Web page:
It was on my recent one-week taste of Outtatown Discipleship School in South Africa that I learned about giving yourself to a culture, learning from people whose life experience is massively different than your own. Kids in their desire to simply play with adults and have fun taught me to relax. Walking around Soweto and bombarding Outtatown’s South African partners inspired me to learn.
I talk about Outtatown like it's my job…because it is my job. As an Admissions Counsellor at CMU, I need to have a good understanding of our programs in order to explain them to potential students. This is why I went to South Africa: to experience Outtatown in person, so my excitement and learning about the program would translate to authentic conversation later on.
Outtatown gives students the chance to learn in a way that no university classroom or professor can offer. To gain perspective and deeper understanding of one’s self and of faith, one must get “out of dodge”, harbour a spirit of curiosity, and immerse oneself in something completely new. The people that Outtatown students connect to, inspire a desire to learn, and provide profound perspective on life.
Perspective starts with the little things. Arriving in South Africa, I couldn’t wrap my mind around driving on the left-hand side of the road. I exclaimed upon meeting the Outtatown group, “they drive on the wrong side of the road here!” One of the leaders, with sage patience informed me, “It’s not wrong—it’s different.” This was my first prompt to check my assumptions at the door and think before I speak. Dinner that night was my second prompt. Asking for ketchup at a restaurant won me looks of utter confusion from my server. From across the room, an Outtatown site manager yells to me, “It’s called tomato sauce, here!” I was humbled by my cultural ignorance, and steeled myself for a week of suspending all assumptions while assuming a posture of learning. This was not my country.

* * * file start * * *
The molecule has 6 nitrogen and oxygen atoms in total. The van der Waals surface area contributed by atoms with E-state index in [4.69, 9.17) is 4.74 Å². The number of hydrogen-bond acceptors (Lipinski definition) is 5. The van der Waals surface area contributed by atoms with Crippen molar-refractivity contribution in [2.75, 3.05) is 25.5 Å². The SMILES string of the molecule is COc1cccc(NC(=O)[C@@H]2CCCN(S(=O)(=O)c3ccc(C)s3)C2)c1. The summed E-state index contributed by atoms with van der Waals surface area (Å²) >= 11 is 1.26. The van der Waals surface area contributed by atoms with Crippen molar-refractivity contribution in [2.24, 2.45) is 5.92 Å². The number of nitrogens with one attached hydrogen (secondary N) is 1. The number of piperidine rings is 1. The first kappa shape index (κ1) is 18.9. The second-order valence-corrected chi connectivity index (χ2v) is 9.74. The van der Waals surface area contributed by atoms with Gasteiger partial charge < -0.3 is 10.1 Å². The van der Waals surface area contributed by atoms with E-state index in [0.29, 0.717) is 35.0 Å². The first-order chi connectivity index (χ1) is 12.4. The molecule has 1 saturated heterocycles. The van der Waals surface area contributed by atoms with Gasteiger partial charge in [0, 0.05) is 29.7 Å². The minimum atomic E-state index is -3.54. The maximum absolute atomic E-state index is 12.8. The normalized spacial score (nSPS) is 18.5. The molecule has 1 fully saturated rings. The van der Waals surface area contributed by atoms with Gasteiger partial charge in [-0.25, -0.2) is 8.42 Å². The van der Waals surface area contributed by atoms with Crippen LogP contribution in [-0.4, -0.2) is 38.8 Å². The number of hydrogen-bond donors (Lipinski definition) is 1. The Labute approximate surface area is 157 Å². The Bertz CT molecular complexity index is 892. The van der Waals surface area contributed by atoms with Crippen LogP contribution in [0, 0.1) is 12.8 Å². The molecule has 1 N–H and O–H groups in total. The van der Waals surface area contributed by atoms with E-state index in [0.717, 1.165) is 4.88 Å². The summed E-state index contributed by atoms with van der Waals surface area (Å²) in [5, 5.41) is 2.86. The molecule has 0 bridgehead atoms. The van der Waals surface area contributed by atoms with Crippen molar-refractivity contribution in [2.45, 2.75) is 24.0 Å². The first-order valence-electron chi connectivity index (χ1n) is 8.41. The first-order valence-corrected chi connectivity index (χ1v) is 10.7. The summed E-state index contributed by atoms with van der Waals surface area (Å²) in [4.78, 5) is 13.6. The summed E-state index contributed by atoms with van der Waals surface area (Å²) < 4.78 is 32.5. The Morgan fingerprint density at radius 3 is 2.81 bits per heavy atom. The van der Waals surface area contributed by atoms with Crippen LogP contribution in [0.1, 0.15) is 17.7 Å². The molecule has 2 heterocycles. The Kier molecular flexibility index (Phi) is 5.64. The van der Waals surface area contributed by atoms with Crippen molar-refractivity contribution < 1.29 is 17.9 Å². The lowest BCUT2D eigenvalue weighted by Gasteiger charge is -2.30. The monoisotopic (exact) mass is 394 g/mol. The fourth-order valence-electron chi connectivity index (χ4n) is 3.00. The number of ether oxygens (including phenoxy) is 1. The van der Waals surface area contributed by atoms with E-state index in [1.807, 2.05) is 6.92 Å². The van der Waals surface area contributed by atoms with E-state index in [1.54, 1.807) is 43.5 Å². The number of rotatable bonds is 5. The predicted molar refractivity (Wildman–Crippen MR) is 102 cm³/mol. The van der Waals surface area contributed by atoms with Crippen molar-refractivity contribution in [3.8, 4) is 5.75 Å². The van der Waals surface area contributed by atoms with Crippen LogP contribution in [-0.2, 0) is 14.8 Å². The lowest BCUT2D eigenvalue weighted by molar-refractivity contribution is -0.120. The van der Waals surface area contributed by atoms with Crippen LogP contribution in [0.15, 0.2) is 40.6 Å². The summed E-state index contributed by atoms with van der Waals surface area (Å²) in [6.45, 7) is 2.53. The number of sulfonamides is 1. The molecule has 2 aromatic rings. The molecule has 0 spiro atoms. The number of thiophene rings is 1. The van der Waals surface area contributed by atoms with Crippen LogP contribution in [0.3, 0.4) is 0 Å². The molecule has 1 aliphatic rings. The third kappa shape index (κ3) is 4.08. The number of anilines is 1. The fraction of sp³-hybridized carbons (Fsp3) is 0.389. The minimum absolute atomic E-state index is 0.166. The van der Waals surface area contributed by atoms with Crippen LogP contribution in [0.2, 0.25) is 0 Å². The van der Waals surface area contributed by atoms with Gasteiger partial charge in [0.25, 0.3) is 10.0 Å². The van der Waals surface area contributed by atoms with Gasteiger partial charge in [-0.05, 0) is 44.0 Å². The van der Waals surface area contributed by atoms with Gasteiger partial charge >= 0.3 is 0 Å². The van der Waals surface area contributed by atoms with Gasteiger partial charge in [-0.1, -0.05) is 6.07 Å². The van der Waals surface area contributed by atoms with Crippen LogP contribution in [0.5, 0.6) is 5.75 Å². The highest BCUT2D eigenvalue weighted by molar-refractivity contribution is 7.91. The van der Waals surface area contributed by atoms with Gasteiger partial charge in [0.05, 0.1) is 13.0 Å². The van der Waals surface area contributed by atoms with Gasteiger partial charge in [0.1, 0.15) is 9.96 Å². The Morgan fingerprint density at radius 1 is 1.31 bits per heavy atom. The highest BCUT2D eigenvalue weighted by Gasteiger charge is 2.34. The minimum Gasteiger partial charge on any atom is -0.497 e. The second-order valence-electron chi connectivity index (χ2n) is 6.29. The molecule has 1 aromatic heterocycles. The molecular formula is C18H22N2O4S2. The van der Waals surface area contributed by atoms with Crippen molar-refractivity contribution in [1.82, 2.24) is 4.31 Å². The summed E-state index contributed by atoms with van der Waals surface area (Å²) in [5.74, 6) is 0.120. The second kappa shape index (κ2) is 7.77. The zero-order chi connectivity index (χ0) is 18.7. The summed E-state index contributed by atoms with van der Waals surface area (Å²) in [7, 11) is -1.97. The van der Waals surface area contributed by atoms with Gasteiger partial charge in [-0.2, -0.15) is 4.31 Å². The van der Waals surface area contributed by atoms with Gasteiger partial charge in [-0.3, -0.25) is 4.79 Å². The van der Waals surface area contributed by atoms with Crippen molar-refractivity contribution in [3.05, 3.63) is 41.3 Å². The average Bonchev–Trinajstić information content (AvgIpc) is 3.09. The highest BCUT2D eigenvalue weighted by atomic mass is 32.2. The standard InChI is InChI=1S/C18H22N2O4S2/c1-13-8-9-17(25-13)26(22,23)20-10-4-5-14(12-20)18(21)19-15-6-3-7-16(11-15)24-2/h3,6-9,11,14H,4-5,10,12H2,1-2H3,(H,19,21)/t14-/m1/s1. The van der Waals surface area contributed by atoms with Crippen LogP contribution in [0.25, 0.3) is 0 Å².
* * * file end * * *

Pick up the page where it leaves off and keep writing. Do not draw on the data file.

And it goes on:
The next day we met Mpho, who has been a partner with Outtatown for over of a decade. He was our main guide when we visited Soweto. When I first met Mpho he spoke about his upbringing; that he was told where to work, where to live, who he could associate with. I thought he just had a really controlling family. Halfway through the conversation it dawned on me that he was talking about growing up under the rule of Apartheid, a system of oppressive governance instituted by the Afrikaans (white South Africans).
My lack of understanding was another perspective prompt; Mpho taught me that to understand the world, you need to engage with it—get out of your house and your community and talk to people. Conversation is transformative, and we need to seek it to grow.
I had to remind myself constantly that I was a visitor, a minority, and if I wanted to learn, I would have to embrace being uncomfortable. Humans don’t like discomfort—we like to have control, to understand what is going on around us. But when we relinquish that control we open ourselves to new learning and new life. God doesn’t call us to be comfortable. God calls us to love, to listen, to be kind—actions that take great effort and can cause great discomfort.
God will be found in the moments where we let our guard down and engage and embrace people who are different than we. This is what I learned in a week on Outtatown. To know myself, the world, and God in a way I couldn’t do at home.
– Mike Wiebe (CMU Admissions Counselor)